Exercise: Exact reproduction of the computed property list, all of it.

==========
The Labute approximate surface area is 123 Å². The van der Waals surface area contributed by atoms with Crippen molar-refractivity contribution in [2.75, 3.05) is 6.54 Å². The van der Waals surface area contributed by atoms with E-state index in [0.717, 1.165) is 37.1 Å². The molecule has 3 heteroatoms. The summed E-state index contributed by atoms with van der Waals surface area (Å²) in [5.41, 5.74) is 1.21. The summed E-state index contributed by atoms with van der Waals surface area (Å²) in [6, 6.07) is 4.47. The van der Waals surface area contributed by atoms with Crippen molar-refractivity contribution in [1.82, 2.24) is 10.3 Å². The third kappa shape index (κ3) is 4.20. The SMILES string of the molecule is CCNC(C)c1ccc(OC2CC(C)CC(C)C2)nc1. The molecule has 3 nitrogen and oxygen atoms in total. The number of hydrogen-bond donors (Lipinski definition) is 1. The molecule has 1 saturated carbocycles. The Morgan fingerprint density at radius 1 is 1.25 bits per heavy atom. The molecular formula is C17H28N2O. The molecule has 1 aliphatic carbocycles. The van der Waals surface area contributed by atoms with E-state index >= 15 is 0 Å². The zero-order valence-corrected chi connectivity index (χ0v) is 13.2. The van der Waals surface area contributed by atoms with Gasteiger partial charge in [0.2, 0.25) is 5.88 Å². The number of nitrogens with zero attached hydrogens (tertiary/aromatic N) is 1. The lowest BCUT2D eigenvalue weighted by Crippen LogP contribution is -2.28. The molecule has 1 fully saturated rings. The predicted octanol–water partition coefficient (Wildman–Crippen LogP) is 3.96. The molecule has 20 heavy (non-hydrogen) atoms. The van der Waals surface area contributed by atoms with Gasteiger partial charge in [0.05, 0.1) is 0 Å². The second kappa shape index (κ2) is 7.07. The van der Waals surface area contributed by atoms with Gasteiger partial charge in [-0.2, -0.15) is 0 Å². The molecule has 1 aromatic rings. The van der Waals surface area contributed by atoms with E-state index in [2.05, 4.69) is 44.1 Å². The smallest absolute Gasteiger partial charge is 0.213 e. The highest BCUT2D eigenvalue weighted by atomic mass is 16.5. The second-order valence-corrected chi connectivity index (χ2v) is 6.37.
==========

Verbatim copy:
The Labute approximate surface area is 123 Å². The van der Waals surface area contributed by atoms with Crippen molar-refractivity contribution in [2.75, 3.05) is 6.54 Å². The van der Waals surface area contributed by atoms with E-state index in [0.717, 1.165) is 37.1 Å². The molecule has 3 heteroatoms. The summed E-state index contributed by atoms with van der Waals surface area (Å²) in [5.41, 5.74) is 1.21. The summed E-state index contributed by atoms with van der Waals surface area (Å²) in [6, 6.07) is 4.47. The van der Waals surface area contributed by atoms with Crippen molar-refractivity contribution in [1.82, 2.24) is 10.3 Å². The third kappa shape index (κ3) is 4.20. The SMILES string of the molecule is CCNC(C)c1ccc(OC2CC(C)CC(C)C2)nc1. The molecule has 3 nitrogen and oxygen atoms in total. The number of hydrogen-bond donors (Lipinski definition) is 1. The molecule has 1 saturated carbocycles. The Morgan fingerprint density at radius 1 is 1.25 bits per heavy atom. The molecular formula is C17H28N2O. The molecule has 1 aliphatic carbocycles. The van der Waals surface area contributed by atoms with E-state index >= 15 is 0 Å². The zero-order valence-corrected chi connectivity index (χ0v) is 13.2. The van der Waals surface area contributed by atoms with Gasteiger partial charge in [0.2, 0.25) is 5.88 Å². The number of nitrogens with zero attached hydrogens (tertiary/aromatic N) is 1. The lowest BCUT2D eigenvalue weighted by Crippen LogP contribution is -2.28. The molecule has 1 fully saturated rings. The predicted octanol–water partition coefficient (Wildman–Crippen LogP) is 3.96. The molecule has 20 heavy (non-hydrogen) atoms. The van der Waals surface area contributed by atoms with Gasteiger partial charge in [0.05, 0.1) is 0 Å². The second kappa shape index (κ2) is 7.07. The van der Waals surface area contributed by atoms with Gasteiger partial charge in [-0.2, -0.15) is 0 Å². The molecule has 1 aromatic rings. The van der Waals surface area contributed by atoms with E-state index in [2.05, 4.69) is 44.1 Å². The smallest absolute Gasteiger partial charge is 0.213 e. The highest BCUT2D eigenvalue weighted by atomic mass is 16.5. The second-order valence-corrected chi connectivity index (χ2v) is 6.37.